She only frowned. "The what?"
"Well, be like that, then—"
"Hold on, I think I've heard of something like that," Rory cut her off, and though the Doctor did not turn to face him, he could hear the memory in that soft voice—and something inside him twitched.
Only once had the Time War peeked its way into the present, only once had they assembled enough power to try to break through from the past—but not like this, not now. Never again.
He wondered if the Master was still out there somewhere.
Not that now either!
Forcing himself to focus, the Doctor sat back on his heels and reached out a hand to brush his left thumb against the box's edges.
She sounded close to panic. Of course, all of the locals who had touched said box had collapsed into comas, but Amy wasn't fast enough to stop him…and he knew this technology. He didn't want to, but he did.
Golden-black script flared to life under his finger's tip, and a forgotten song filled his mind.
Orange skies burning red at morning.
Soft touches from mind to mind, flowing so quietly and carefully, but always, always there. The full feeling of knowledge and wisdom and ageless time, arching out across each universe and binding together even those who ran away.
There was no running from oneself, after all. The togetherness always followed, the sharing of something larger than a mind, something greater than memory and longer than life. Always part of something greater, even if something crumbling and forgotten, greater and older and more magnificent than any single soul…
Sweeping mountains, memories, mel—
He was still distracted by the sudden influx of images when the ground dropped out from under them.
Despite his preoccupation, the Doctor almost got the word out quickly enough. "Loo—"
But he was already tumbling to the—beneath the?—ground and Amy and Rory both yelped in surprise. Rocks crashed down around them; something bounced off of the Doctor's left shoulder and made him hiss in pain. Dust thickened the air enough to make his respiratory bypass system kick in as his companions coughed and choked somewhere off to his right. They didn't sound above him, so they must have fallen, too—his sense of time was sluggish, but beginning to cope with the sudden (and slight, though unexpected) spatial shift. A long moment passed before the Doctor was able to suck a breath in.
His throat burned, and the air tasted unbelievably stale and sour, as if no one had been there for hundreds of years. I'd forgotten how much using the respiratory bypass system hurts. It's been…
He wasn't going to think about that now. He so wasn't.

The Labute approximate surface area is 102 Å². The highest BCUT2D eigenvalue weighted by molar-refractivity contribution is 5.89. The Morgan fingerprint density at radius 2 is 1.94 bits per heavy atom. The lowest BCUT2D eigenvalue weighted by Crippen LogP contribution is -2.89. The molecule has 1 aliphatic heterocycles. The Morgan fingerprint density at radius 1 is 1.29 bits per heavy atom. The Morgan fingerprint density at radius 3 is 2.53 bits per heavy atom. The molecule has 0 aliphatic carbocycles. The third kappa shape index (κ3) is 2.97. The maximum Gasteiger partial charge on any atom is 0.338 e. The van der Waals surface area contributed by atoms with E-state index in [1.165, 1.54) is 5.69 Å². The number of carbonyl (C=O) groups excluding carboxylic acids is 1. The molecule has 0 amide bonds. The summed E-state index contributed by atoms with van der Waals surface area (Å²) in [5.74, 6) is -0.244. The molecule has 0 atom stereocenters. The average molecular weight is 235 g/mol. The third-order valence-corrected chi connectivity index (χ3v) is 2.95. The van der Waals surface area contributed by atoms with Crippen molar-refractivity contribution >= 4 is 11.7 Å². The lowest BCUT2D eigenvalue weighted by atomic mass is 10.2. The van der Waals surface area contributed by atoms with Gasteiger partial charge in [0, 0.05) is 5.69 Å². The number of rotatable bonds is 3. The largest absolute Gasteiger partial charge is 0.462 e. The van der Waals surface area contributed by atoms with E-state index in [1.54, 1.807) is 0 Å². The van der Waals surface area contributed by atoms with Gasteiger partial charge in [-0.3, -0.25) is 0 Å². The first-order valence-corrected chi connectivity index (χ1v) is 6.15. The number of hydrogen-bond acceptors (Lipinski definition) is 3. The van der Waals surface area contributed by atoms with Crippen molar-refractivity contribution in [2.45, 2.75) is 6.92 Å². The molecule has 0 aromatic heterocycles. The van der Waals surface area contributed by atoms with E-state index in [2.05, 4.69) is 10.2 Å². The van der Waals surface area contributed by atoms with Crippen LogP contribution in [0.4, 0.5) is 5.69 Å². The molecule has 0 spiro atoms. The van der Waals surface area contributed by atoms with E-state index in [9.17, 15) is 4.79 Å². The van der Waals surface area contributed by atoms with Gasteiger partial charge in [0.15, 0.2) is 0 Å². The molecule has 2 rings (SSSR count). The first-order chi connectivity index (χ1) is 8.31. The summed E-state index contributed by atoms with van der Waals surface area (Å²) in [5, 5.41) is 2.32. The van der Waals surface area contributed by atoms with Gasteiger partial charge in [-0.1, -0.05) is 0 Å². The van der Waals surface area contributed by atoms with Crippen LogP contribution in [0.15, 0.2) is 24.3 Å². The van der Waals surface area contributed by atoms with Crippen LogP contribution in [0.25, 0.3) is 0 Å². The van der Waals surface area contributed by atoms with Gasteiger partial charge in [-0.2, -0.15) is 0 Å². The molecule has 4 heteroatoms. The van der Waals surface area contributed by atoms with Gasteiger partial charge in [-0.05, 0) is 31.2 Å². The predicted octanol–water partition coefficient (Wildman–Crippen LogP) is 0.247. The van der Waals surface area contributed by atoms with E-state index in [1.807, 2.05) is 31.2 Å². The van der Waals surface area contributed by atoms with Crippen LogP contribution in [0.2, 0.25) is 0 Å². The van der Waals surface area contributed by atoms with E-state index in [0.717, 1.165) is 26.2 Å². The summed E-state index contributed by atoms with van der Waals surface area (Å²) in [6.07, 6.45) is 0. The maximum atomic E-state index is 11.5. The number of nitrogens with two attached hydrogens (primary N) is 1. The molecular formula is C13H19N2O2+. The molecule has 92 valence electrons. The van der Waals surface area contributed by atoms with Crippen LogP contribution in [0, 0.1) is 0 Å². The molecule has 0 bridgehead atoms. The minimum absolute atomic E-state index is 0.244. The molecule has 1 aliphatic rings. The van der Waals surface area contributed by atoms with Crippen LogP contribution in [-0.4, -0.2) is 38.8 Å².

"Doctor?" Amy coughed again.
"I'm here." He scrambled to his feet, waving a hand in front of his face as the air cleared. Moving to take a step towards his friends, the toe of his right shoe hit something with a clink, and the Doctor bent to pick the box up without thinking.
This time, he was better prepared for the sudden onslaught, but his mind still filled with awareness, knowledge, and…memory.
The brilliant Untempered Schism, the window to time and the universe—every universe—beautiful, deadly, inspiring, maddening—
Footsteps on cool floors, Romana's frightened white face whispering "No—"
Time sweeping through the ages, faces, names, knowledge, peace, love, war, madness, eternity—
Everything and nothing, nothing and everything—
Gasping, the Doctor forced the connection shut. He almost didn't, and certainly didn't want to, but now was not the time. Still, he had to swallow dryly; the sudden quiet in his mind hurt. A second deep breath buried the pain.
You should be used to it by now, Doctor. It's been years since Gallifrey burned. His own cynicism sounded forced, even in his own mind.
"Doctor?" He could see Rory's vague outline through the gloom, now. "Where are we? And what is that thing?"
Brace yourself. Smile because you have something to hide, and then temporize. It might as well have been the motto of his life. Throw so much knowledge at them that they never miss the lack of answer. "Well, judging from the fact that we fell downwards and the sky is above us, I would venture to say that we're underground. Logic follows that we didn't fall up, after all; this planet has gravity close to the intergalactic standard."
Amy scowled at him. "Load of help you are, Mister Obvious. And you didn't answer the second question."
His forced smile froze on his face as his left hand tightened on the box. Despite himself, the Doctor had to glance down.
"This…?" He swallowed again, braced himself. "This, Amy Pond, is a memory module." His left hand trembled, and he hoped she didn't notice. "From the Matrix. On…Gallifrey."
"The Matrix? Gallifrey?"
His eyes slid shut, and the Doctor found himself clutching the box to his chest. His voice was hoarse, felt old and raw. "The sum of all Time Lord knowledge and memories…housed underneath the Panopticon and protected above all else. To breach it without permission was treason, to tamper worthy of death."
He sucked in a deep breath before answering the second question in a whisper. "And Gallifrey was my home."